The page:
Nor has China’s effective ban on Australian coal. While Australia only supplied about two per cent, or about 50 million tonnes a year, of China’s energy coal requirements the quality and cost of the coal – its higher calorific values and lower sulphur content – meant it was the benchmark for regional pricing.
“If G20 countries – including Australia - choose business-as-usual, climate change will soon send Australia’s high living standards up in flames,” says Selwin Hart, a top climate adviser to the UN Secretary-General.
Coal prices are roaring back amid a global energy crunch
When China imposed the ban in the second half of 2020 – in the midst of the worst of the pandemic – the price of Australian thermal coal slumped to about $US55 a tonne. China, however, was forced to source the replacement supply from South Africa, Indonesia, Russia and North America, driving the prices for inferior coal imports up dramatically.
After the initial shock the Australian producers quickly diverted their output to new markets, some of them impacted by China’s diversion of traditional coal trades, and the price rebounded even as the global economy and its demand for coal recovered.
The price of Australian thermal coal is currently at record levels above $US200 a tonne while China has been paying significantly more than that for imports of lower-quality tonnes. Its domestic coal prices have almost doubled from a year ago and are up about 40 per cent over the past six weeks.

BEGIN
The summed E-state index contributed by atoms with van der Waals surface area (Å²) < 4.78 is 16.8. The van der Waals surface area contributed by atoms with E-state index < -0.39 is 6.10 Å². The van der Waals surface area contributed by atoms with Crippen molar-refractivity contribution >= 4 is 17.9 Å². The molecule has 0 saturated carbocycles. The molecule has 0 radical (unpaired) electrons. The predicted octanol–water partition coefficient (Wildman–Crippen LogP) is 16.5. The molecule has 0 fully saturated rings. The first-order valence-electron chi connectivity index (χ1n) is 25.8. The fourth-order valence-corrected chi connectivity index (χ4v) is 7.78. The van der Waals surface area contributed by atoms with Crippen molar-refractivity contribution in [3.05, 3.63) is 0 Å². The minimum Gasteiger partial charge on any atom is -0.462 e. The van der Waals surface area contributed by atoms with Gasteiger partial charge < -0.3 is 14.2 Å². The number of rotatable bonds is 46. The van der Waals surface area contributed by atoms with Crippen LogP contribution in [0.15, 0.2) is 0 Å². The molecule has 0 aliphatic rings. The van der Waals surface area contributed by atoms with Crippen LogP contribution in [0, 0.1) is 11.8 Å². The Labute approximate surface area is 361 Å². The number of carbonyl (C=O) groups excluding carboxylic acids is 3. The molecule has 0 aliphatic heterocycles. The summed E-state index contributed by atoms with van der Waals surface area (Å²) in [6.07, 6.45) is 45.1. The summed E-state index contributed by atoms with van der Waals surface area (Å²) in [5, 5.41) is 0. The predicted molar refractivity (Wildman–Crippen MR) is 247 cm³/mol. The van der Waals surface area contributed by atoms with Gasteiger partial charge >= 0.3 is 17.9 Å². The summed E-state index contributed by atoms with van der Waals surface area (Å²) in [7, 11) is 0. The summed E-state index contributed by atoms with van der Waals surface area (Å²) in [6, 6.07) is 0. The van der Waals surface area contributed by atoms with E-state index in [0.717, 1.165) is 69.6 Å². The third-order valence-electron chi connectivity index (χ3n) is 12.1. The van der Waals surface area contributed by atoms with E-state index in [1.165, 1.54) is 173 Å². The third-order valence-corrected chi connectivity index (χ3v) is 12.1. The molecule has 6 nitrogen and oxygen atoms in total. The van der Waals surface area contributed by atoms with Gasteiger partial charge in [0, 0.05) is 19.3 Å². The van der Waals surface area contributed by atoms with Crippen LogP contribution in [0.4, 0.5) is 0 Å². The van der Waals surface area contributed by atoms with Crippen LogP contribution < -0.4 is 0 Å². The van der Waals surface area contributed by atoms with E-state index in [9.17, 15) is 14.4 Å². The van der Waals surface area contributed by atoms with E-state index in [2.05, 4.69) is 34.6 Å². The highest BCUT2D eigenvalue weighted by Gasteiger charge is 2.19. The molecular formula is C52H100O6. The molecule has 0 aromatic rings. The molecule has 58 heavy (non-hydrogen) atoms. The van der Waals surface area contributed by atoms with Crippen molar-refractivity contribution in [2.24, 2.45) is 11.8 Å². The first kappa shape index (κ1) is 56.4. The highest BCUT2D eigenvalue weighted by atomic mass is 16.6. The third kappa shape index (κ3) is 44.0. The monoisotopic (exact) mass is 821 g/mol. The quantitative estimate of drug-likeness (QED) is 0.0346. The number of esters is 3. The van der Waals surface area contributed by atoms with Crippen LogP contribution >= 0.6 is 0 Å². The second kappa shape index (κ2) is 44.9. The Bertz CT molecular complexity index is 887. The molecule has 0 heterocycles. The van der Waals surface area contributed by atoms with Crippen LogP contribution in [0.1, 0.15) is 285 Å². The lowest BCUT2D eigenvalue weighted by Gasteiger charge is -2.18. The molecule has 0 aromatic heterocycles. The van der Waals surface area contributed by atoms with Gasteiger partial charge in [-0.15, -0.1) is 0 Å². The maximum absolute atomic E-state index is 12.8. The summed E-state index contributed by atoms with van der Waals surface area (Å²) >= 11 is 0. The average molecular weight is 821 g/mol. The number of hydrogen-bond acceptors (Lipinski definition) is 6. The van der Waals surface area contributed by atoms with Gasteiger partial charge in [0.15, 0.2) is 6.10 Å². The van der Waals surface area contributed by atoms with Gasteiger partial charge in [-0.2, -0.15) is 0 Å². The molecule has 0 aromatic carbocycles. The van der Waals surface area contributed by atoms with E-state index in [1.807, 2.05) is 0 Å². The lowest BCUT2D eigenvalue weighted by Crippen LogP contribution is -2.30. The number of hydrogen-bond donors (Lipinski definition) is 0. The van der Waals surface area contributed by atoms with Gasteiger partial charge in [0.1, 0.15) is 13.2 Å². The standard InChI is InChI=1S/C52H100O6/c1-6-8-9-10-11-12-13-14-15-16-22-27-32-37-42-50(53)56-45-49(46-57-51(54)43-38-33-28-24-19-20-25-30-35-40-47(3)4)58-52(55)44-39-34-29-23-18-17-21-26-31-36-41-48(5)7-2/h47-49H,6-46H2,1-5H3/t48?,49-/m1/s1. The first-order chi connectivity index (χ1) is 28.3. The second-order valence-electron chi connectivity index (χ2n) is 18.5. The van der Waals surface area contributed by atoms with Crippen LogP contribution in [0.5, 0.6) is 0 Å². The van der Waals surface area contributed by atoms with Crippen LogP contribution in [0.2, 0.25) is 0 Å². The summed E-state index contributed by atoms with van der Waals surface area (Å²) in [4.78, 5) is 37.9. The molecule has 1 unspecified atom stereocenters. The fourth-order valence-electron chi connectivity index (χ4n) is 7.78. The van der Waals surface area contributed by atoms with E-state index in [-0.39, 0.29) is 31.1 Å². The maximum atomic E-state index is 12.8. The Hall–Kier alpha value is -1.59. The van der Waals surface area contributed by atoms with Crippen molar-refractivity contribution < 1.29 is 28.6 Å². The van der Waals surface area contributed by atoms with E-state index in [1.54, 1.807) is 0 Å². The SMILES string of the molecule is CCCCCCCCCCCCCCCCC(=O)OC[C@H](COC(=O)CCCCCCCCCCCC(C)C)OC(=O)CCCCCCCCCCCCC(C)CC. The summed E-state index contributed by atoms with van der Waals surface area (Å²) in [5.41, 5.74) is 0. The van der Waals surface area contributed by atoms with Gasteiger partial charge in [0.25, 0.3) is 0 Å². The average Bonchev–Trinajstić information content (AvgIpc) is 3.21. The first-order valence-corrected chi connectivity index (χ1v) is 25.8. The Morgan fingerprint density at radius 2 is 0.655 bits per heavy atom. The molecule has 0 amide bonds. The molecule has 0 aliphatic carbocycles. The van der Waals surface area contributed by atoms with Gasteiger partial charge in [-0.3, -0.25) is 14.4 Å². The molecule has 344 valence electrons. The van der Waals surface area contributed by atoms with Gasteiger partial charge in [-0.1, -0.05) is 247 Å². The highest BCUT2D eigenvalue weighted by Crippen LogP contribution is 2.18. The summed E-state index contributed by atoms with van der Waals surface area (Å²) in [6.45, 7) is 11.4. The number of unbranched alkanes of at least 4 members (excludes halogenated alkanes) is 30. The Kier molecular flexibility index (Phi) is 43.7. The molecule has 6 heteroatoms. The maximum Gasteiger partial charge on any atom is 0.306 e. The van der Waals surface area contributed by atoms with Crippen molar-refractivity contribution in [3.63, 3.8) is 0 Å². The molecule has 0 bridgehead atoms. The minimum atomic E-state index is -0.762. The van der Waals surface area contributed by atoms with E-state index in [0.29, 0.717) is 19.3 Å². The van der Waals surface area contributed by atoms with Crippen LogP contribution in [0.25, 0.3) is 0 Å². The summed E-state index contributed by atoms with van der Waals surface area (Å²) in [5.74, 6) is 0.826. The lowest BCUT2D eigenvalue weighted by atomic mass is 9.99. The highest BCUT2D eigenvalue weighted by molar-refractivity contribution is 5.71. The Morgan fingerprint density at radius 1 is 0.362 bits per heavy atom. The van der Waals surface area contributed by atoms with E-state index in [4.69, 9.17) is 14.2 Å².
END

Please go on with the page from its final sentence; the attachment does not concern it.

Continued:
Confronted with the surge in prices its power generators have cut back on their purchases and left China with only about two weeks’ worth of reserves. The caps on the prices they can charge mean that many, if not most, would operate at a loss if they keep operating at full capacity.
Beijing’s response has been to try to import more coal, at the vastly higher prices, and increase its imports of LNG.
That is contributing to the global surge in the demand for gas and the resultant surge in its price at a time when Russia is focused on increasing its domestic reserves and US production has been affected by hurricanes and the impact of the pandemic on its onshore oil and gas production.
Beijing will inevitably have to do whatever it takes, including sidelining its emissions targets until it gets the supply/demand equation into better balance and is able to maintain power through the looming winter to keep the lights and heating on.
The central authorities are also mulling over a relaxation of the price caps for industrial users, allowing the generators to charge prices that reflect the increased cost of their inputs and providing an incentive for them to restore their own output.
The start of the rolling assault came after Alibaba’s Jack Ma made some derisive public comments about China’s financial system, its regulation and the big state-owned banks within it last year.
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That would, of course, increase the demand for coal and be reflected in even higher coal prices but Beijing will inevitably have to do whatever it takes, including sidelining its emissions targets until it gets the supply/demand equation into better balance and is able to maintain power through the looming winter to keep the lights and heating on.
An energy crisis, a potential property-driven financial crisis, continuing massive disruptions to the supply chains that connect China’s manufacturing base to the rest of the world and the continuing tensions with the US and its allies are occurring even as Xi is attempting a radical shift in China’s economic model.
What’s that Chinese curse? Xi and the rest of China’s authorities are living through very interesting times.